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    lawanwadee's Avatar
    lawanwadee Posts: 3,653, Reputation: 124
    Immigration Expert
     
    #1

    Dec 3, 2008, 03:21 PM
    Visiting Canada: Overcoming criminal inadmissibility— Frequently asked questions
    Since there were plenty of questions regarding entering Canada, so I put this together.. hope it is helpful. :)


    Visiting Canada: Overcoming criminal inadmissibility— Frequently asked questions


    1. What is criminal inadmissibility?

    In general, it is a term used to describe a person who will not be allowed to visit or stay in Canada because they have committed or been convicted of a crime in, or outside of, Canada.


    2. I was charged with a crime in the United States and found “not guilty.” Am I criminally inadmissible?

    No. When a court decides you are not guilty of committing a crime, you will not be considered criminally inadmissible.


    3. I have been charged with a crime but my trial is still under way. Will I be allowed to enter Canada?

    No. You are considered criminally inadmissible if:

    * you have a trial under way;
    * there is a warrant out for your arrest; or
    * you have charges pending against you or an officer has credible information that you committed an offence outside Canada.


    4. What is rehabilitation?

    Rehabilitation means that you lead a stable life and that you are unlikely to be involved in any further criminal activity. If you want to come to Canada, but you have committed or been convicted of a crime, you may apply for rehabilitation to enter Canada.

    Requests for rehabilitation should be made at a visa office outside Canada. Such a request usually requires proof that at least five years have elapsed since the end of any sentence imposed (including any period of parole/probation), and that further criminal activity is unlikely.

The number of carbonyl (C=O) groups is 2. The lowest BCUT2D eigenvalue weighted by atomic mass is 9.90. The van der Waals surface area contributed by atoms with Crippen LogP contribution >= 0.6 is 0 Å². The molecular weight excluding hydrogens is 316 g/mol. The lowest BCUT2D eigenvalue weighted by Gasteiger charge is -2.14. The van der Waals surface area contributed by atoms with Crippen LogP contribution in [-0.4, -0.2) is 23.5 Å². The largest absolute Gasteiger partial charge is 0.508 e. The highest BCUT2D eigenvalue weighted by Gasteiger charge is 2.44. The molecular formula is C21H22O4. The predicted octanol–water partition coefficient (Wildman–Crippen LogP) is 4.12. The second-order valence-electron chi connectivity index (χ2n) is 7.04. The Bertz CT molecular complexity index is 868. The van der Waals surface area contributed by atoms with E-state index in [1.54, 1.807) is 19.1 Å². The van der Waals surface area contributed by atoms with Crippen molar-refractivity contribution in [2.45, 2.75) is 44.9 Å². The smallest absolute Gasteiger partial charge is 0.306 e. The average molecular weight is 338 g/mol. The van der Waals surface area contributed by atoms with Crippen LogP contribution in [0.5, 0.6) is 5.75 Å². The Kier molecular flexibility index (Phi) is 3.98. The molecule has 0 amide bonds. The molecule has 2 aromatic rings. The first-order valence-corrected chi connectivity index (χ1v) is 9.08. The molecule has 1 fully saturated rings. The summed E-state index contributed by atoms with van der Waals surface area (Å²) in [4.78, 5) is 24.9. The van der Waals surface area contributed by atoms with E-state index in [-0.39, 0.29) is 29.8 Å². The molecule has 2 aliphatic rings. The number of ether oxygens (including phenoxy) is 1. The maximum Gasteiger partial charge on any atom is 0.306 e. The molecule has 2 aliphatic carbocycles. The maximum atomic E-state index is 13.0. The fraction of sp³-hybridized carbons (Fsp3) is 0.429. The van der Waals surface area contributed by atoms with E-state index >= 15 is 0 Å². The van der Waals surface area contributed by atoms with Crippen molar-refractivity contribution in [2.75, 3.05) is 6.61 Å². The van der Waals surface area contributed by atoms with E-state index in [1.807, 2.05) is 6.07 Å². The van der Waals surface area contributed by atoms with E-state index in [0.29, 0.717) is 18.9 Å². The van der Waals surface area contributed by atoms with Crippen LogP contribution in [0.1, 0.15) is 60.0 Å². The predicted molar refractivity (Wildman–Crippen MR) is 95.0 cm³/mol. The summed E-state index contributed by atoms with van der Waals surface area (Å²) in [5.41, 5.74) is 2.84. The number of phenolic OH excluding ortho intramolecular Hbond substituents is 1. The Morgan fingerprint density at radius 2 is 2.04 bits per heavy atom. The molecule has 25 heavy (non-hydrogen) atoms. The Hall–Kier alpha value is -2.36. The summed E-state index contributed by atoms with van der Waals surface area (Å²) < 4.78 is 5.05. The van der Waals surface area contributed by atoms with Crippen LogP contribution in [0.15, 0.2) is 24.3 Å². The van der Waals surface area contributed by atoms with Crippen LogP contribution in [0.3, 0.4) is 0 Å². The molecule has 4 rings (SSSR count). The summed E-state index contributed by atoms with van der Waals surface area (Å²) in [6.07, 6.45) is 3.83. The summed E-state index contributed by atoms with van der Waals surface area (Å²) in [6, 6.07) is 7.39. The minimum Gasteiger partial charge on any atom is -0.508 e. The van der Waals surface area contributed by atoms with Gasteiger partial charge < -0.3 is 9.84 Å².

5. How long will it take to get a decision on my application for rehabilitation?

    Applications for rehabilitation can take over a year to process, so make sure you plan for your visit far enough in advance.


    6. How much are the processing fees to apply for rehabilitation?


    The application fee for rehabilitation is either $200 or $1,000 (Canadian dollars) depending on whether, due to the seriousness of the criminal act or conviction, authority from the Minister is required.


    7. Are processing fees refundable?


    Processing fees are not refundable regardless of the final decision on your application. If your application is refused and you decide you want to apply again, a new processing fee will be required.


    8. When am I eligible to apply for rehabilitation?


    You are eligible to apply for rehabilitation if:

    * you have committed a criminal act outside of Canada (for which you were not charged) and five years have passed since the act; or
    * you have been convicted outside of Canada and five years have passed since the end of the sentence imposed.

    For example:

    In 1989, I was convicted of driving while impaired in the United States. I did not serve any time in prison and I have had no other convictions. Will I be allowed to enter Canada?

    Based on your circumstances, it is possible that you would be found by an immigration officer to be rehabilitated under a system called deemed rehabilitation. Deemed rehabilitation applies to people who have one previous conviction dating back more than 10 years. If an immigration officer finds that you are deemed rehabilitated, it is likely that you will be allowed to enter Canada as long as all other requirements are also met.

    On June 3, 2003, I was convicted of driving under the influence and had my driver’s licence taken away from me for three years. When am I eligible to apply for rehabilitation?

    The sentence imposed — which includes the period of licence suspension — ends on June 3, 2006. Count five years from the end date of the suspension or the date your driver’s licence is reinstated. You will therefore be eligible to apply for rehabilitation on June 3, 2011.